A Canadian company, banking on the benefits of energy efficiency, expects to migrate south into Montgomery County this year and create at least 10 jobs at the outset of operations with the help of state economic development funding.
The company’s plans to patronize other local firms for its building blocks is also expected to help those businesses maintain jobs.
ProTerra LED, based in Brantford, Ontario, is poised to fill commercial orders for its improved light-emitting diode system, one that promises to provide more than 75 percent energy savings for companies that make use of the old-style fluorescent lights.
The company created its first rendition of the LED in 2008, right about the time the economy crashed, said John Johnston, its CEO. The struggling economy left a hole in capital investment money, so the company began focusing on research and development to improve on the already cost-saving technology.
Improvements made to the design include better heat removal and the need for less current — both factors in extending the life of the light fixtures. At 40 percent cooler than current LED lighting, the fixtures are expected to last 16 times longer — yielding a five-year, unconditional warranty.
The company’s improved LED lighting system can replace a 400-watt metal halide fixture with one that uses only 125 watts of electricity yet throws off more light.
The increase in light output is based in the wide angle lens, another change to the technology ProTerra is patenting.
The fixtures are being marketed to large facilities like warehouses, and Johnston said the technology has been proven for more than two years now.
With indications the economy will start picking up, ProTerra is eager to start full-scale production on its own. At present, the company contracts with a manufacturer to put its lighting together, but the Amsterdam plan will change that a bit.
“This is what makes it nice, because we can now, with new investment coming in, invest in our own manufacturing base. If we had our own manufacturing base here going, we [might] not be as eager to get it going there,” Johnston said.
Going through a contract manufacturer is a “very expensive way to do business,” Johnston said, so the company plans to maintain its “umbilical cord” with that manufacturer while gradually ramping up its own production in Amsterdam.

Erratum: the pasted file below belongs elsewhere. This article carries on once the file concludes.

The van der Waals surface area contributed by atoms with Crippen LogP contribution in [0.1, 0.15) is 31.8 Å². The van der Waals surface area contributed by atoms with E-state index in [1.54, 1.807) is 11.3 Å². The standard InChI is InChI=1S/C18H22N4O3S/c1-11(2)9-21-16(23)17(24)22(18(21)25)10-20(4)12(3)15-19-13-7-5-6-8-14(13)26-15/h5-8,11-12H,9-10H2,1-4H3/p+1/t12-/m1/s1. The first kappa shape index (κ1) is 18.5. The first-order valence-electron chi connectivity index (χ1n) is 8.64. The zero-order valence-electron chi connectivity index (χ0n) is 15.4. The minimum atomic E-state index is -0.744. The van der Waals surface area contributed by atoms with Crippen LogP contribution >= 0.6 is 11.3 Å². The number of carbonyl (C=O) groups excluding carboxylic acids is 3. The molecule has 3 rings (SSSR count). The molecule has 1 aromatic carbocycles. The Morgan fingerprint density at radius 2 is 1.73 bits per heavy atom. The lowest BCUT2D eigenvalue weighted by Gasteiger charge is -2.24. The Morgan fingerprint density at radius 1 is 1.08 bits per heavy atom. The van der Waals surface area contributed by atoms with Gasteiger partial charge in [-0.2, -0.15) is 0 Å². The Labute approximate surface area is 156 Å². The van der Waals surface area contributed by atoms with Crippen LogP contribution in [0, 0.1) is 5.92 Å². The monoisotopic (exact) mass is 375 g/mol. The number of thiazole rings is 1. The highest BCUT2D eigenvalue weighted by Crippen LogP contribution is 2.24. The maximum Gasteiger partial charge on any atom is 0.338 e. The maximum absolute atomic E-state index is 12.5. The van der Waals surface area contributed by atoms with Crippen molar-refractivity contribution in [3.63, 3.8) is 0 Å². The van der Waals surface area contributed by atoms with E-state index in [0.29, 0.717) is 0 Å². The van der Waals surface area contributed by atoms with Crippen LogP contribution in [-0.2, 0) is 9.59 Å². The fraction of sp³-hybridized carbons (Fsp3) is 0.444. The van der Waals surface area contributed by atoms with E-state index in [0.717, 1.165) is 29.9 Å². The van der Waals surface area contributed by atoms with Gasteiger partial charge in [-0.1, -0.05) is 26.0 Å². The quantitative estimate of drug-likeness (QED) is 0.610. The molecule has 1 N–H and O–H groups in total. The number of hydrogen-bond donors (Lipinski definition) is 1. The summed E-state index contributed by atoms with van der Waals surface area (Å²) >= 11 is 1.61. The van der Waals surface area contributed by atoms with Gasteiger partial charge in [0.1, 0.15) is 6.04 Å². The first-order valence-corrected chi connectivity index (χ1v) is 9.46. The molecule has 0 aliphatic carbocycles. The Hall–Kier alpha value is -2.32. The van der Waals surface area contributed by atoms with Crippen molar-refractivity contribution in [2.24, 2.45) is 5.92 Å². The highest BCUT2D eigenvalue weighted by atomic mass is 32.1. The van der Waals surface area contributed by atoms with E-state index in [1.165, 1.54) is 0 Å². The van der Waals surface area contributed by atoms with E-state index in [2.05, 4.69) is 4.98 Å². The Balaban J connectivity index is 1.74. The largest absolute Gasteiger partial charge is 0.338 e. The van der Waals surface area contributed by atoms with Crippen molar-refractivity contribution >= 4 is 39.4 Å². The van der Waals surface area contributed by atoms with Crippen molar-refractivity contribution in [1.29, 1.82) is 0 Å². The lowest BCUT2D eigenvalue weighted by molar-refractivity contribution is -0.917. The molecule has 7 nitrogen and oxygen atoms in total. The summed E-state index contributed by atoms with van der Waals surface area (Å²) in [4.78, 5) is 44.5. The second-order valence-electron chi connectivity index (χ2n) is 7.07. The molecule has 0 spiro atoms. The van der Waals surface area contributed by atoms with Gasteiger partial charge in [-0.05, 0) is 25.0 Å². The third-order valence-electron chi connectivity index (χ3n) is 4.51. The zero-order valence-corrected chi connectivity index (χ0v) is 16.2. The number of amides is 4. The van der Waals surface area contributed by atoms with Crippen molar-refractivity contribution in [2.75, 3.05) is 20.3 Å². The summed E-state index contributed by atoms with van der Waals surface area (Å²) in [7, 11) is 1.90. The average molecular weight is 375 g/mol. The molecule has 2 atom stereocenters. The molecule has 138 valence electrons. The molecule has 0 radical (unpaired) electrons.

ProTerra is contracting with Samsung to produce the light-emitting diode, and the company intends to have everything else made locally.
Locally manufactured components will include circuit boards to be made by MTECH laboratories in Ballston Spa and lighting fixtures to be made by Fonda-based Kasson and Keller, an aluminum extrusion firm considered an important employer in Montgomery County.
“We’re really excited to be putting together an opportunity. The goal is to build them here in New York state and build them with New York parts and New York labor,” Johnston said.
The availability of local suppliers was a priority for the company when it started looking for a site closer to its market, Montgomery County Economic Development Director Ken Rose said.
“They wanted to source locally, and we researched various companies,” Rose said. “If they can source locally, it obviously saves on their bottom line costs, as well. It benefits everybody.”
The county Business Development Center worked with ProTerra on a consolidated funding application through the Mohawk Valley Regional Economic Development Council, and it paid off with a state commitment of $750,000 in economic development funds.
Rose said the county’s Business Development Center brought ProTerra representatives to several sites before the former Adirondack Blanket Works facility on Route 30 in the town of Amsterdam caught their eye. The privately-owned building on a 3.1-acre parcel has been vacant for more than a year and holds room for expansion.
The benefits of an LED lighting company that concentrates on warehousing facilities could blossom in Montgomery County since there are several massive warehouses in and around the county, Rose said.
“We’re really excited about the potential of that and getting some of that in our distribution facilities,” he said.
Companies looking to boost their focus on the environment might find massive savings and the notoriety of being “green” that motivates many firms these days, he said. For ProTerra, the environmental benefits of LED lighting are a big selling point.
Johnston said the company has been talking to representatives of the New York City school system — an institution that could likely save millions of dollars in energy costs by making the switch from fluorescent to LED.
The company faces several challenges in marketing its product, including the fact that people are simply used to fluorescent lights.
“It takes a while for people to buy into it. It’s a new technology going up against a 75-year-old industry,” Johnston said.
Foreign companies are also offering LED lighting, and ProTerra’s enhanced LED lighting is more expensive than traditional options, but Johnston doesn’t look at this factor as a major hurdle.
“We know it lasts longer, the quality’s better, the energy savings is better and you pay for that,” he said.
All their parts are expensive because they want to make sure they last, Johnston said.
The company was in discussion with the building’s owner in early January, and Johnston said he was optimistic a deal could be struck before March.
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